Heng Mts.,Shanxi is located in the ecotone of temperate grassland zone and warm-temperate deciduous broad-leaved forest zone according to China Vegetation Regionalization.Adopting Shannon-Wiener,the niche breadth index,the article classified constructive species on both slopes into 3 ecologic groups respectively.Artemisia brachyloba,Dendranthema chanetii,Carex lanceolata and Sanguisorba alpina of the south slope,and Carex lanceolata,Denfranthema zawwadskii,Poa sphondyloes,Siline jenisseensis and Sanguisorba alpina of the north slope occupy a broader niche, showing an apparent niche generalization. By contrast, Potentilla anserine, Spiraea trilobata, Ostryopsis davidiana and Hippophae rhamnoides subsp. sinensis of the south slope, Stipa bungeana, Puccinellia distans, Artemisia brachyloba, Polygonum viviparum, Anaphalis hancockii, Spiraea trilobata, Hippophae rhamnoides subsp. sinensis and Populus cathayana of the north slope occupy a much narrower niche, which is closely related to their environment. The 16 constructive populations of the south slope form 240 species counterparts, among which 100, that's 41.9% of the total, have niche overlaps, indicating that there exits niche overlap among the 16 species of the south slope. The 21 constructive populations of the north slope form 420 species counterparts, among which 69, that's 16.4% of the total, have niche overlaps, indicating that there does not exit an apparent niche overlap among the 21 species. The apparent separation in ecologic niche among populations suggests a significant difference as to their utility of recourses. All of the above are caused by the evenness the south slope while the sheerness the north, which leads to a continuous spreading of vegetation on the south and many discontinuities making overlap an rare occurrence on the north because ofmuch sharper rise of elevation. By an overall comparison and contrast of niche breadth and niche overlap of the constructive species of each slope, an establishment of Hengshan Mts. as the borderline between temperate grassland zone and warm-temperate deciduous broad-leaved forest zone can achieved more objectively.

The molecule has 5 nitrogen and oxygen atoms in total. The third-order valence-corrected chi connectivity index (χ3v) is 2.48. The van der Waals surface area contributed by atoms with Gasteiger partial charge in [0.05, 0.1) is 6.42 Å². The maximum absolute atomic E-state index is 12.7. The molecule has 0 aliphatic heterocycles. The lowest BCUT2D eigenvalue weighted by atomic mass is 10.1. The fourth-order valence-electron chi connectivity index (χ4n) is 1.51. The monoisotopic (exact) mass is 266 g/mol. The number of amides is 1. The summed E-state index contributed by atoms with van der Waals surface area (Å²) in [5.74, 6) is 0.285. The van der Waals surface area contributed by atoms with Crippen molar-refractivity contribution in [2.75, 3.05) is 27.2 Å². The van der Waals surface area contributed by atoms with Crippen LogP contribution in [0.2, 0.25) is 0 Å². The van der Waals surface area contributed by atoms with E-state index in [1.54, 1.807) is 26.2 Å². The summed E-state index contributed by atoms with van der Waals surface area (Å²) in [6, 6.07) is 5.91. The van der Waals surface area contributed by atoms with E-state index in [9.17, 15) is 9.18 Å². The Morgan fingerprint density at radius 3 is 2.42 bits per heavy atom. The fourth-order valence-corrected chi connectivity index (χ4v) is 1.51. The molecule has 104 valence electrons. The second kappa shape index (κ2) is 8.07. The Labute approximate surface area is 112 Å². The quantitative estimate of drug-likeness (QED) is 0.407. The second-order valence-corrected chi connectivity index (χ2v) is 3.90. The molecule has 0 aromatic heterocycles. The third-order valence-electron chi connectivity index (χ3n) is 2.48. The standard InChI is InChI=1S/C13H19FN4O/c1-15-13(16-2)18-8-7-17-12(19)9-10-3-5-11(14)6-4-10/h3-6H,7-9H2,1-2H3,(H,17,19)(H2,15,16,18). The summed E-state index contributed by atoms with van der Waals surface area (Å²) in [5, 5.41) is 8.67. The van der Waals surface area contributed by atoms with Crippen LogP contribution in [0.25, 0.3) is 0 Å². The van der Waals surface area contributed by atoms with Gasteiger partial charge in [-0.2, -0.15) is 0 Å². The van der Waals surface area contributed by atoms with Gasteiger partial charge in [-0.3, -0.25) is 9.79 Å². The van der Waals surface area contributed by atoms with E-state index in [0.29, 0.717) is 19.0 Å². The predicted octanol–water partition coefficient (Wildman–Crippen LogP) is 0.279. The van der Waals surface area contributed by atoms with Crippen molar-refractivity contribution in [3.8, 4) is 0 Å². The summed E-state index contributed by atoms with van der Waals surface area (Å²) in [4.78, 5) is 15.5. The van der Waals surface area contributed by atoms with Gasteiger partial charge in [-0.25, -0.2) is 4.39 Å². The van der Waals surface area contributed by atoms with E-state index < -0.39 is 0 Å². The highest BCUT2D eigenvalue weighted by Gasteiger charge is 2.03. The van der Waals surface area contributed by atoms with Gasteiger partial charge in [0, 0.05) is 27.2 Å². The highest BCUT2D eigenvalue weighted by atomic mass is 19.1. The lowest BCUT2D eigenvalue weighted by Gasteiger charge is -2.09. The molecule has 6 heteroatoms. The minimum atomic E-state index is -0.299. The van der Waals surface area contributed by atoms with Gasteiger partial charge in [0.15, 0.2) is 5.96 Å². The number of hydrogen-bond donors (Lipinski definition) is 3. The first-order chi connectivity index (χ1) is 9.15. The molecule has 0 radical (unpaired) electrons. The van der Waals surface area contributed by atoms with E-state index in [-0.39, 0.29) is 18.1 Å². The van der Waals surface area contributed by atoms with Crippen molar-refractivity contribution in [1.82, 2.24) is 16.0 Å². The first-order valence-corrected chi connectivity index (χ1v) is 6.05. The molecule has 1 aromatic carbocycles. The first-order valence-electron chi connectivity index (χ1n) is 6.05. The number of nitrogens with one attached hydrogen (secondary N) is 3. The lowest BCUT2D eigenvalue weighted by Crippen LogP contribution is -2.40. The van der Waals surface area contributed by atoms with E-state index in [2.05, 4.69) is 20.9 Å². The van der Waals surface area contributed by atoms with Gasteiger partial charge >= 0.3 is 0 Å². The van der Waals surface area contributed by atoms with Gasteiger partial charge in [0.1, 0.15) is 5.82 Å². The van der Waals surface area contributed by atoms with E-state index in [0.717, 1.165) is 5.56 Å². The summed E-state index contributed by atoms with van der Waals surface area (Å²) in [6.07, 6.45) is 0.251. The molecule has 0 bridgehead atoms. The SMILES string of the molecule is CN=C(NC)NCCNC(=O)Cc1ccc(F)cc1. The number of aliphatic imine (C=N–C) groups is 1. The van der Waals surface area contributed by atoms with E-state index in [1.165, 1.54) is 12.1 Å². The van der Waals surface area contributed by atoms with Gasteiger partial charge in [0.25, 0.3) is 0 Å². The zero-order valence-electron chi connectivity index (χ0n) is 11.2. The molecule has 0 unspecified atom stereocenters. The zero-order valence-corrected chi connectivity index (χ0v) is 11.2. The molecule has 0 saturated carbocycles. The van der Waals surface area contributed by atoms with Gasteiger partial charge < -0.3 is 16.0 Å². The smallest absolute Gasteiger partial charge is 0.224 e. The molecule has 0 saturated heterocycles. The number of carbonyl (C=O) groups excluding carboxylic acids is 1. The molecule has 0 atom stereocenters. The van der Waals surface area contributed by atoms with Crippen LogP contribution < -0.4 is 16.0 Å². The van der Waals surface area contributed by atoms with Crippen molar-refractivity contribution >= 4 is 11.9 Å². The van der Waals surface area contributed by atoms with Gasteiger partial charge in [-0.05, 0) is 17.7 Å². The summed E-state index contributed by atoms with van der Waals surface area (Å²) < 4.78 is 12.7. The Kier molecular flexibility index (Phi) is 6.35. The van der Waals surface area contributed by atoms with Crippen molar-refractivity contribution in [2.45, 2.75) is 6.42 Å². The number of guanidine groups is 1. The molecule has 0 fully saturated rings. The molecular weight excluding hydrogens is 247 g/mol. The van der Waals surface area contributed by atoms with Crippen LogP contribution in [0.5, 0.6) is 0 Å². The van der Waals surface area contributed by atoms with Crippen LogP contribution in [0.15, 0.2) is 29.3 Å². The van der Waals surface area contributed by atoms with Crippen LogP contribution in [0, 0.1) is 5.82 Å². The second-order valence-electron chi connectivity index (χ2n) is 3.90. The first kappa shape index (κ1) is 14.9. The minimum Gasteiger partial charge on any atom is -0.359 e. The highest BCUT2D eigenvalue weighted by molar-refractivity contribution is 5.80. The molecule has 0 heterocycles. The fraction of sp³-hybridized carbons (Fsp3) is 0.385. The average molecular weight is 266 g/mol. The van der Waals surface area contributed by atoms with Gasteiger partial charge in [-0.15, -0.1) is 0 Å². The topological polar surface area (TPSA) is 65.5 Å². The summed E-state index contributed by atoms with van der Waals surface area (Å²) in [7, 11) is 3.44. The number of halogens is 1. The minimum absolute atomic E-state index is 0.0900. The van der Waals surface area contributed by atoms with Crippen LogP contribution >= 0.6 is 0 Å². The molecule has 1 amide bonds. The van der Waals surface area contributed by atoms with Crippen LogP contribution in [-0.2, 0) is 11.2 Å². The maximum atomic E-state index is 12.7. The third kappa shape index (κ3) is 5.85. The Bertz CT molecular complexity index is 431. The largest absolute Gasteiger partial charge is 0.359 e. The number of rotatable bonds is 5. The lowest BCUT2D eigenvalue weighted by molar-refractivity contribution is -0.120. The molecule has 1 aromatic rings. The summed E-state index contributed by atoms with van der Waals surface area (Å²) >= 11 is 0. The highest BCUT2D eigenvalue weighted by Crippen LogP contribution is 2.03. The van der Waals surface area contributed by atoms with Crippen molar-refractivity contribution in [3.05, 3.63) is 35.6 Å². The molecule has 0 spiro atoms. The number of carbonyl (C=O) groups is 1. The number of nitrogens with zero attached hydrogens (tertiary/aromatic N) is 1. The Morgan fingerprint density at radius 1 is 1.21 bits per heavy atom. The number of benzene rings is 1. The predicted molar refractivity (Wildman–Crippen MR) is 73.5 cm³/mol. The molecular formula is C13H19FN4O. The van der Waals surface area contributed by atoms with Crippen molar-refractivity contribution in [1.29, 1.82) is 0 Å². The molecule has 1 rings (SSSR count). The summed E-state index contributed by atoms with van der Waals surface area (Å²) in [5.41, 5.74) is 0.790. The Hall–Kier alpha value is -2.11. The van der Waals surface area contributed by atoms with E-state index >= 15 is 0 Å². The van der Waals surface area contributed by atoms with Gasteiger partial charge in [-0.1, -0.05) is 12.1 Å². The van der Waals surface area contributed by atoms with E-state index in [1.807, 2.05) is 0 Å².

Ma Xiaoyong; Shangguan Tieliang; Zhang Feng

2006-01-01

160

Aeolian Zone.  

UK PubMed Central (United Kingdom)

It is postulated that a widespread biotic zone, based on wind-blown organic materials such as pollen and oceanic albuminoids, exists in mountainous and polar regions. The aeolian zone or biome, distinct from alpine and arctic tundra, may be divided into terrestrial, nival, and aquatic divisions.

Swan LW

1963-04-01

 
 
 
 
161

Tempering mechanism of solid-fat products. Kokei yushi seihin no tempering kiko  

Energy Technology Data Exchange (ETDEWEB)